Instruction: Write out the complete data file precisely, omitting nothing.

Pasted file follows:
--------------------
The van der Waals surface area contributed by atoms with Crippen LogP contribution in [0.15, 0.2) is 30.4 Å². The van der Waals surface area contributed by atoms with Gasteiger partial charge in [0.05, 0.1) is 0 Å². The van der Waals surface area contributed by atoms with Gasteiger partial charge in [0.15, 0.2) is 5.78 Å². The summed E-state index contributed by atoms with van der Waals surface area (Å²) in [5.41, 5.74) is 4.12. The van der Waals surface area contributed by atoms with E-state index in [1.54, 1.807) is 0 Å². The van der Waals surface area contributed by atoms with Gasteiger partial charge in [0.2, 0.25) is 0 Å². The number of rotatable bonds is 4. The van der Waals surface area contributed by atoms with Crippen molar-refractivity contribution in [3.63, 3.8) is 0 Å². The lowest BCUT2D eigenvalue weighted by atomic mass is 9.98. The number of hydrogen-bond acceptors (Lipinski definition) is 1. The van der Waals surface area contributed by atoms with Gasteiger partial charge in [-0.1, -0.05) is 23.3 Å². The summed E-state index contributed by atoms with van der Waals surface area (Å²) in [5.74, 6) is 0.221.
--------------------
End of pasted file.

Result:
The van der Waals surface area contributed by atoms with Crippen LogP contribution in [0.15, 0.2) is 30.4 Å². The van der Waals surface area contributed by atoms with Gasteiger partial charge in [0.05, 0.1) is 0 Å². The van der Waals surface area contributed by atoms with Gasteiger partial charge in [0.15, 0.2) is 5.78 Å². The summed E-state index contributed by atoms with van der Waals surface area (Å²) in [5.41, 5.74) is 4.12. The van der Waals surface area contributed by atoms with E-state index in [1.54, 1.807) is 0 Å². The van der Waals surface area contributed by atoms with Gasteiger partial charge in [0.2, 0.25) is 0 Å². The number of rotatable bonds is 4. The van der Waals surface area contributed by atoms with Crippen molar-refractivity contribution in [3.63, 3.8) is 0 Å². The lowest BCUT2D eigenvalue weighted by atomic mass is 9.98. The number of hydrogen-bond acceptors (Lipinski definition) is 1. The van der Waals surface area contributed by atoms with Gasteiger partial charge in [-0.1, -0.05) is 23.3 Å². The summed E-state index contributed by atoms with van der Waals surface area (Å²) in [5.74, 6) is 0.221.